However, ingenuity should not be the source of an $80 million-plus concept. It rode to Mars with Perseverance, an SUV-sized rover intended by NASA to study the Martian soil.

Ingenuity, controlled by radio signals broadcast from Perseverance, completed its five-flight mission — a simple series to prove the helicopter’s design would work in the thin Martian atmosphere — and in May 2021, the Tzanetos team received permission to continue flying.

“At that point, we’re on borrowed time,” Tzanetos said. “No machine is designed to last longer than that.”

Somehow, they did—months and months, and dozens of flights. By May 2022, it seemed that the miracle story of intelligence would finally fall below Earth (Mars). Winter set, and NASA feared that the low temperatures would cause Ingenuity’s solar-charged batteries to malfunction or freeze overnight.

The helicopter entered a low-power state after its 28th flight in late April of that year, and scientists told The Post they were unsure if it would ever fly again.

NASA’s Mars helicopter will fly five times. 28 flew.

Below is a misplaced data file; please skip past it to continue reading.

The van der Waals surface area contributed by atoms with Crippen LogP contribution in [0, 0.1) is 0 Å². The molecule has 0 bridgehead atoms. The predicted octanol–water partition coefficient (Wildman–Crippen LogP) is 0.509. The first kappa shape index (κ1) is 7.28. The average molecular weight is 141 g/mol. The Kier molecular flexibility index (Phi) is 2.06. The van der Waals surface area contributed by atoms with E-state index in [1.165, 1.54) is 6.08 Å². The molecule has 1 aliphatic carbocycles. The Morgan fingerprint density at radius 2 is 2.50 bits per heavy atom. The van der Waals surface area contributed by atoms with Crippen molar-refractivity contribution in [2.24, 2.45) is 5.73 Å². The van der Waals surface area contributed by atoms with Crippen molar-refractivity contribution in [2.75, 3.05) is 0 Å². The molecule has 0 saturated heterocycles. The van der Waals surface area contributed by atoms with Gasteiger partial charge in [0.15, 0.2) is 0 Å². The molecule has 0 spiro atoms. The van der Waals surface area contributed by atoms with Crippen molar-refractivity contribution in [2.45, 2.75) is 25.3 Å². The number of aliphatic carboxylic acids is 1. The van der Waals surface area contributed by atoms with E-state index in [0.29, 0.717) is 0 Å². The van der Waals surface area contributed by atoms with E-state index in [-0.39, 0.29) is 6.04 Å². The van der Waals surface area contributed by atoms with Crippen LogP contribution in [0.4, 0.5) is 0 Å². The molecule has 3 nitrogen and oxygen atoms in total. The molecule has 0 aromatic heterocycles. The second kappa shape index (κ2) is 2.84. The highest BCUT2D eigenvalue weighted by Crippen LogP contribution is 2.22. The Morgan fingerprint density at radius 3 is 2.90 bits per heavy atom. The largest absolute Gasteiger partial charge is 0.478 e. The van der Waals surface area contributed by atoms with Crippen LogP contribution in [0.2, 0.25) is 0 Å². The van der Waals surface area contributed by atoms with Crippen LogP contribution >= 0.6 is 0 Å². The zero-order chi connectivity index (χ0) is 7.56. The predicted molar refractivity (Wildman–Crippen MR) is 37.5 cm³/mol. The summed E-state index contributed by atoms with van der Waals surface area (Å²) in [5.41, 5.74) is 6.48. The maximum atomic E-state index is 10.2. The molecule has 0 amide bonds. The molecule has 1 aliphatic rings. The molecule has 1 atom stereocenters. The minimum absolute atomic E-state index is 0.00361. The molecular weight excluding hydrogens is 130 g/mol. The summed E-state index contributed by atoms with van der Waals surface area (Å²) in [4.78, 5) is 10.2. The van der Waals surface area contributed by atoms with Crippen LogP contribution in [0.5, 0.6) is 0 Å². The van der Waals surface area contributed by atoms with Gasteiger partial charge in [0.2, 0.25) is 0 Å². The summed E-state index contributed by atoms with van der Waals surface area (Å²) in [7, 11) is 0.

Incredibly, the delicate parts of the intelligence stood up against the Martian cold. But NASA faced the challenge of reassembling the helicopter every time its components froze, Tzanetos said. Using data on Martian sunrises, the Ingenuity team adjusted each morning to calculate when the helicopter would have enough charge to thaw out and run again.

The result? It’s a kind of hide-and-seek game that NASA sent intelligence on planes to use its model to calculate when the helicopter would come back online to receive its next instructions. Ingenuity and cunning were enough to get his mission team through the Martian winter.

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“We still have to play some of these games sometimes, depending on how cold it is or how windy it is overnight,” Tzanetos said. “But the team is very good at it.”

After Flight 49 in April, NASA entered a clever game of hide-and-seek as the helicopter Perseverance navigated the flat terrain long thought to be an ancient river delta.